I have an exam tomorrow, and I am really confused about this...
here let's dive into the problem:
for example (im just gonna make something up lol)
we want to rotate the point (-2,3) 90 degrees counterclockwise...
we already know that if they tell us to rotate something 90 degrees, it means to rotate it in a counterclockwise direction
so then what would it mean to rotate something 90 degrees counterclockwise if normal 90 degrees is already counterclockwise....
if somebody can clarify this for me, i'd really appreciate it
Wouldnt the points just return back to its original points, or am I mistaken?
For a rotation 90 degrees around the origin, switch the coordinates for example if it is: (x,y) it will be: (y,x) notice that y became x and x became y values.
In your example,
-2,3 will be 3,-2
Speaking of counterclockwise
Yes, if we rotate 90 degrees it is already in counterclockwise, It is just there to confuse you.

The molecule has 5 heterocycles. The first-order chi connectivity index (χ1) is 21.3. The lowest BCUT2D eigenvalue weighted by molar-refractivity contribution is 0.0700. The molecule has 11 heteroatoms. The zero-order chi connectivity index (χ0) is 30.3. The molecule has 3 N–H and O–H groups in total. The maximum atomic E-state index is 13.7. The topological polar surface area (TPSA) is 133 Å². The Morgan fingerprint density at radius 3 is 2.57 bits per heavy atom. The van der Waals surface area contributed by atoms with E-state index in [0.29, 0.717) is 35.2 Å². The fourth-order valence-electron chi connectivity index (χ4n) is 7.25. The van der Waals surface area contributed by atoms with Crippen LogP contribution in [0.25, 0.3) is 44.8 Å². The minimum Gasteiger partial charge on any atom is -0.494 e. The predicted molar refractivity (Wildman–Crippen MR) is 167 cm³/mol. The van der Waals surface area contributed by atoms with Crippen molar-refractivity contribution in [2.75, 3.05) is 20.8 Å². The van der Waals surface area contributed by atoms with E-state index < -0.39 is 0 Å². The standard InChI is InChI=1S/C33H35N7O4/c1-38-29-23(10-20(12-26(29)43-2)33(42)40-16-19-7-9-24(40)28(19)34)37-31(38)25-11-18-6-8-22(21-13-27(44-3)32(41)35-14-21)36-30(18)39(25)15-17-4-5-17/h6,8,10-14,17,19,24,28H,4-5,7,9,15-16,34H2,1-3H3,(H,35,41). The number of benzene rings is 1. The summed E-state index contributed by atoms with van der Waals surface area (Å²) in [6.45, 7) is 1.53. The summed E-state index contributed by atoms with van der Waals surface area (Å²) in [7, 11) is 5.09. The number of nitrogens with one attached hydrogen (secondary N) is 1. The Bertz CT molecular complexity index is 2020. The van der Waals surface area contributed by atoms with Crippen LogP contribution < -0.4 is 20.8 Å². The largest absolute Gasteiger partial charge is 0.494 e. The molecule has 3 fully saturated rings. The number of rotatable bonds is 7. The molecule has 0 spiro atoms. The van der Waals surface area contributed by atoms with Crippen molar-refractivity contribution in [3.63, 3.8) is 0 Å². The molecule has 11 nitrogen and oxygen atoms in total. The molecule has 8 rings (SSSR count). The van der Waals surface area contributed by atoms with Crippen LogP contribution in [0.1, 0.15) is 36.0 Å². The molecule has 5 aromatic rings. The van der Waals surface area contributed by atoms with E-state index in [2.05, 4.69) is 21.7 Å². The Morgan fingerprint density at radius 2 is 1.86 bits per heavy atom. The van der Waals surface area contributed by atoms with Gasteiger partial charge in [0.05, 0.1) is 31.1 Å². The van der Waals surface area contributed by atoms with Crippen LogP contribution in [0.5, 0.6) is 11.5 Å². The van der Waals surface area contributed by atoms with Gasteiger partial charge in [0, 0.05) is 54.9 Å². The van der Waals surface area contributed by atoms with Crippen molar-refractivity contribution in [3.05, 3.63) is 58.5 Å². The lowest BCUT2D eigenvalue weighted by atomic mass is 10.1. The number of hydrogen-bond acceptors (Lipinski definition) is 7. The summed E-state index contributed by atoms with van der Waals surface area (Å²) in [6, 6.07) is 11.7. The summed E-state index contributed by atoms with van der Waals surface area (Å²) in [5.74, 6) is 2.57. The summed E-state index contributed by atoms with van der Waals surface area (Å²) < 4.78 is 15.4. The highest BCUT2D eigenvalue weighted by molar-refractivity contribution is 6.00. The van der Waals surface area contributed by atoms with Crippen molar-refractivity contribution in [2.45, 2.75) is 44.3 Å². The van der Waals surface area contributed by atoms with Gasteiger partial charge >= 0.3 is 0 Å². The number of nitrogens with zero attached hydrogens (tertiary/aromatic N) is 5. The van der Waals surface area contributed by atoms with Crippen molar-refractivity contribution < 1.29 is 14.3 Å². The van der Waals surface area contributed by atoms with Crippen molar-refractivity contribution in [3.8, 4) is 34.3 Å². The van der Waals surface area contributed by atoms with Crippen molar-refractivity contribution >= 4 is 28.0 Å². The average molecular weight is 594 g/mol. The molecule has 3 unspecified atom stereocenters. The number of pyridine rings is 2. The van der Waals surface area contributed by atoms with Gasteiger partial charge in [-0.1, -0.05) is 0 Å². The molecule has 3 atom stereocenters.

wait wait wait,,,
i agree with everything you just said except for one thing...
shouldn't 90 degree rotations do this to a point??
but thank you for your help :) your answer was extremely clear to understand.
Ohh! You are right!
(-y,x) is correct for 90 degrees
(Sorry I always get confused with 90 degrees and 270 lol)
If someone told me to rotate something by 90 degrees I would not know that I was meant to go counter clockwise.
I would ask "which direction?"
I have never heard of that 'standard' assumption before.
idk, ngl i was pretty confused too when i first heard of that notation
but the teacher said like that's how it works in trig or something and that's how we will be doing it